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He was a giant when I was in school in the 1980s and 1990s. His aesthetic in many ways ruled those decades, and I long marveled as a young art student at his way of making tense magic out of ordinary and ugly objects.

I had no idea I was so close to him this past spring when I visited Captiva Island in Florida (where he is said to have lived his last years). A friend recently pointed that fact out to me, and said he’d long been friends with the artist and had visited his estate down there. I wish I’d known Mr. Rauschenberg was a friend of a friend–I would have asked for an introduction. I would have loved to ask the artist what he thought of the state of the art world today.

R.I.P, Mr. Rauschenberg.

“You have to have the time to feel sorry for yourself in order to be a good abstract expressionist.”

“It is impossible to have progress without conscience.”

–Milton Ernst (Robert) Rauschenberg (1925 - 2008)

And, for good measure, here’s a (bad) poem I once wrote about an important event in the career of Robert Rauschenberg (I hope you will forgive me):

The 1964 Venice Biennale

In 1964,
less than two years before my birth,
Kenneth Noland’s paintings occupied half the American pavilion
at the Venice Biennale,
and Robert Rauschenberg won
the Gran Premio—
the youngest artist to do so to date.
As a result Europeans raged about America,
about its Pop sensibilities
and its imperialistic designs—
though they didn’t riot like they would in 1968,
when I was two.

In 1964,
less than two years before my birth,
my parents met on a blind-date trip down to Tiajuana,
in Baja California,
and my mother’s mother,
my grandmother Billie,
celebrated the twentieth anniversary
of her divorce from Kenneth Noland,
whom she had met in Asheville, North Carolina,
during the Second World War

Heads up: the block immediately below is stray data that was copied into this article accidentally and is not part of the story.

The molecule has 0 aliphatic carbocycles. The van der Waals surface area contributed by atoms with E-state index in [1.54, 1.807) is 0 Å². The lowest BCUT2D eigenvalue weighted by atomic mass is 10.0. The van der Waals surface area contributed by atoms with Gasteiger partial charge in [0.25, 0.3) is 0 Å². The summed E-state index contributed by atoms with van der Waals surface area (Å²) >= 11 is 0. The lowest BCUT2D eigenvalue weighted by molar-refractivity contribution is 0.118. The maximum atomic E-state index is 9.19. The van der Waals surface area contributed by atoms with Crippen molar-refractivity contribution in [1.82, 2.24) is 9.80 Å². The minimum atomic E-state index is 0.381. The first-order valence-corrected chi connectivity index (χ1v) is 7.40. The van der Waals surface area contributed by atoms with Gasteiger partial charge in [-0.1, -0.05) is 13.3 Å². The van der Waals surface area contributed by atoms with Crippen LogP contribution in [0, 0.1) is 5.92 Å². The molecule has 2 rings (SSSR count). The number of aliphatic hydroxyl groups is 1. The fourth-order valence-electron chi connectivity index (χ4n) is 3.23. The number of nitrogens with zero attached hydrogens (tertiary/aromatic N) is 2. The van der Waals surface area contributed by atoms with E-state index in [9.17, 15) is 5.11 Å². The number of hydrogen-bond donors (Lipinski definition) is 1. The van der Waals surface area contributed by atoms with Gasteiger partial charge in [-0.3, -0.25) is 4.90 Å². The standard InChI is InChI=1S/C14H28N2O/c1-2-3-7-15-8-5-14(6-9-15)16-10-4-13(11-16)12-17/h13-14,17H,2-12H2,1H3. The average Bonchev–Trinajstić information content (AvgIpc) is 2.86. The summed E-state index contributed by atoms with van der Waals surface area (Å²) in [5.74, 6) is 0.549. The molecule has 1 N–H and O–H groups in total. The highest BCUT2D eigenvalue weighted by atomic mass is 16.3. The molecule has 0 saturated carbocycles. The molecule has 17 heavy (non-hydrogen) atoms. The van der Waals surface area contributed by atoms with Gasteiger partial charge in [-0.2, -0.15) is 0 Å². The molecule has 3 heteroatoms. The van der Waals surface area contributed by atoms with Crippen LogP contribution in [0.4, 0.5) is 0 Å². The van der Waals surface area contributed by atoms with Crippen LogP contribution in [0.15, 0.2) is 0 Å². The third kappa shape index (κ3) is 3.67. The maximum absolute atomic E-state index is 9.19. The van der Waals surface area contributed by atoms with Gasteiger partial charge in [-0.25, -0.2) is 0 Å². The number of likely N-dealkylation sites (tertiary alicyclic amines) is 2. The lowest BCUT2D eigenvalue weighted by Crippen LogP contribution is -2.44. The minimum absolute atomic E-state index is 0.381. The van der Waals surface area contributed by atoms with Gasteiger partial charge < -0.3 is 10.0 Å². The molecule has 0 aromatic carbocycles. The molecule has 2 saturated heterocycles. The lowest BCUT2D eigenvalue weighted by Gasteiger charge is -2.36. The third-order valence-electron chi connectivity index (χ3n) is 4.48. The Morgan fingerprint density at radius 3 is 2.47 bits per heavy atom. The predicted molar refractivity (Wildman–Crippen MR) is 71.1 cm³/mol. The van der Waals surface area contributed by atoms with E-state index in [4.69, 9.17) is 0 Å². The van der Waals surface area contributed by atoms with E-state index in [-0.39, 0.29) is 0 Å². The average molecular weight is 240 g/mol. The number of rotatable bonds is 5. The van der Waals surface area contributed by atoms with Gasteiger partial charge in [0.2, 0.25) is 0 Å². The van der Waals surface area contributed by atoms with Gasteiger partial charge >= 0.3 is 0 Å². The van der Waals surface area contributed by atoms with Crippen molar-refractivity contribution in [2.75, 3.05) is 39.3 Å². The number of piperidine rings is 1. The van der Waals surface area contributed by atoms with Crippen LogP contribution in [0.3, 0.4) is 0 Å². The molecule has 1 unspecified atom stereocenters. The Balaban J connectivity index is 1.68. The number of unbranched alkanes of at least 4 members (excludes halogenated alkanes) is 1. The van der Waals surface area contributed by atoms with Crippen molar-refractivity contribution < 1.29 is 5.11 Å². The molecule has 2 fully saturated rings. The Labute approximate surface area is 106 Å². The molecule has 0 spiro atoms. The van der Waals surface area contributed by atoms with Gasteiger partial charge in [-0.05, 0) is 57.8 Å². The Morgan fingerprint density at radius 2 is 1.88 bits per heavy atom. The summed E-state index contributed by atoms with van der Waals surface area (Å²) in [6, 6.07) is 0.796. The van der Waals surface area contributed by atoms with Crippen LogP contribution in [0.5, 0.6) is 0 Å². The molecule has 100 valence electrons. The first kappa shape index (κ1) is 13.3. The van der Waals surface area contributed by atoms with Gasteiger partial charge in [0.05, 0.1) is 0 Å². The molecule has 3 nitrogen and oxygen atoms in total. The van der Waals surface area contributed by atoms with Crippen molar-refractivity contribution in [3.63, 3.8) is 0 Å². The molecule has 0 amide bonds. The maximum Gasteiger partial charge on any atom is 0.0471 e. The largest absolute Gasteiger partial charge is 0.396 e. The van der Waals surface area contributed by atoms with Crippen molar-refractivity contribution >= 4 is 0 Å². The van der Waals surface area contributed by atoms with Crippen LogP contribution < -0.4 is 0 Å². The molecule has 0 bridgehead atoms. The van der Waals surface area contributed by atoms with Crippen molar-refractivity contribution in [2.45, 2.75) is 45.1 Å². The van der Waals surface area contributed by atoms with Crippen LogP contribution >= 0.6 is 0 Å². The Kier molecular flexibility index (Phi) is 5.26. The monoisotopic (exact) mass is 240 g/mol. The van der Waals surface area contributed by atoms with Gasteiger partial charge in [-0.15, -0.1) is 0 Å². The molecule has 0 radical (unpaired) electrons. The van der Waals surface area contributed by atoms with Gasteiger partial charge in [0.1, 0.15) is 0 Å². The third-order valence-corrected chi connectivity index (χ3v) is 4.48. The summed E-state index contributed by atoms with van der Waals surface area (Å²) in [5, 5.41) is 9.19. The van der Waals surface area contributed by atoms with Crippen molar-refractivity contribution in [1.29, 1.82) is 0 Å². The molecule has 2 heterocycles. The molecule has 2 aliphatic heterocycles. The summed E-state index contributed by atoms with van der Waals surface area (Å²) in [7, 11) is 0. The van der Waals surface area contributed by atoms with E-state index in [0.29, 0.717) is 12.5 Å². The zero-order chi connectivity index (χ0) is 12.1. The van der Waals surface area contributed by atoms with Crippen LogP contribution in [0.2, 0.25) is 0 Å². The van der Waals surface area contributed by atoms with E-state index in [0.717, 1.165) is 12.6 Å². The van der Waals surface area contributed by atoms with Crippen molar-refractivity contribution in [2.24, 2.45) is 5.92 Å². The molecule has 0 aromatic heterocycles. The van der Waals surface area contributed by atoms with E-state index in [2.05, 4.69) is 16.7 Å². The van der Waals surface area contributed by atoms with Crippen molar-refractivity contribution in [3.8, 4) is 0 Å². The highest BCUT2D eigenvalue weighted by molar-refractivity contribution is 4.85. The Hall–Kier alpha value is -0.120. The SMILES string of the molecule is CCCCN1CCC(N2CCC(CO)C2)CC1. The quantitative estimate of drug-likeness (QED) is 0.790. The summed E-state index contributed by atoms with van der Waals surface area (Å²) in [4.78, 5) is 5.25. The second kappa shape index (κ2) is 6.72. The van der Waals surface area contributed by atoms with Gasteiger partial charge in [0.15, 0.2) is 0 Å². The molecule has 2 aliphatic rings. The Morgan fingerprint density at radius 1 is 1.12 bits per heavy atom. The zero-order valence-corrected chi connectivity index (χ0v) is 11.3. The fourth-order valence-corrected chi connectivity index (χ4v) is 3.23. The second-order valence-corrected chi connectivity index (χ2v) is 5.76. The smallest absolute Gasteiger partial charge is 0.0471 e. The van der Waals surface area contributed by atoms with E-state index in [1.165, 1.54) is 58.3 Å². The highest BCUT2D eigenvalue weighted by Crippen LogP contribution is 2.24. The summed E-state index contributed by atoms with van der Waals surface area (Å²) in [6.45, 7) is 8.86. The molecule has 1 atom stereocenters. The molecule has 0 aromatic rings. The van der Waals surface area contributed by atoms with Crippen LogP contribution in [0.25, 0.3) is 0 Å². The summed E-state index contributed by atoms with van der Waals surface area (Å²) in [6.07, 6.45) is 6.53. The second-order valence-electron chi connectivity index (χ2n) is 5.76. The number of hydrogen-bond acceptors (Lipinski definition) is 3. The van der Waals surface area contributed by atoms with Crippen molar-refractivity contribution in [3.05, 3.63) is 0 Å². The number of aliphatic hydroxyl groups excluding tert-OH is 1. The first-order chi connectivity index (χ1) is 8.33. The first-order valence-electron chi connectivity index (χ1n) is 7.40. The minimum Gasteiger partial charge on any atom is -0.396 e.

when she was just eighteen-years old
and had run away from her mother.

In 1964,
less than two years before my birth,
the esteemed Cardinal Urbani proclaimed a Biennale ban,
and the president absented himself.
Critics fumed too,
at Castelli’s campaign for the American.
“An offense to dignity,” said one;
“A general defeat of culture,” another.
But the artists could care less,
Chamberlain hopscotching across piazzas like a bear,
Oldenburg and his melting typewriter,
Cunningham and a safety pin to hold up his pants.

In 2007,
Forty-three years later,
long after half of these men’s deaths,
and after I had reached the age that Noland was at that time,
I would read about the Venice Biennial
and its embarrassment of riches,
about Rauschenberg’s combines
which had everything but Merce Cunningham’s pants.
And I would pause and consider
how things never really change—
unless you are a cobbler or a typewriter repairman—
and that is both a good and bad thing.

“There is nothing fiercer than a failed artist. The energy remains, but, having no outlet, it implodes in a great black fart of rage which smokes up all the inner windows of the soul.”
–Erica Jong

“Artists know failure. It is not tragic that they know failure; it is only tragic if they know failure and little else…”
Eric Maisel

“Art is always to a large extent about need, despair and hopelessness.”
–Gerhard Richter

“Every painting is a war. You have to struggle every day, and to struggle every day with your inadequacies is a damn nuisance.”
Neil Welliver

“[Galleries and art firms] are in the clutches of fellows who intercept all the money,.. [and only] one-tenth of all the business that is transacted… is really done out of belief in art.”

–Vincent Van Gogh, after his failure as an art dealer, in a letter to his sister Wilhelmina Van Gogh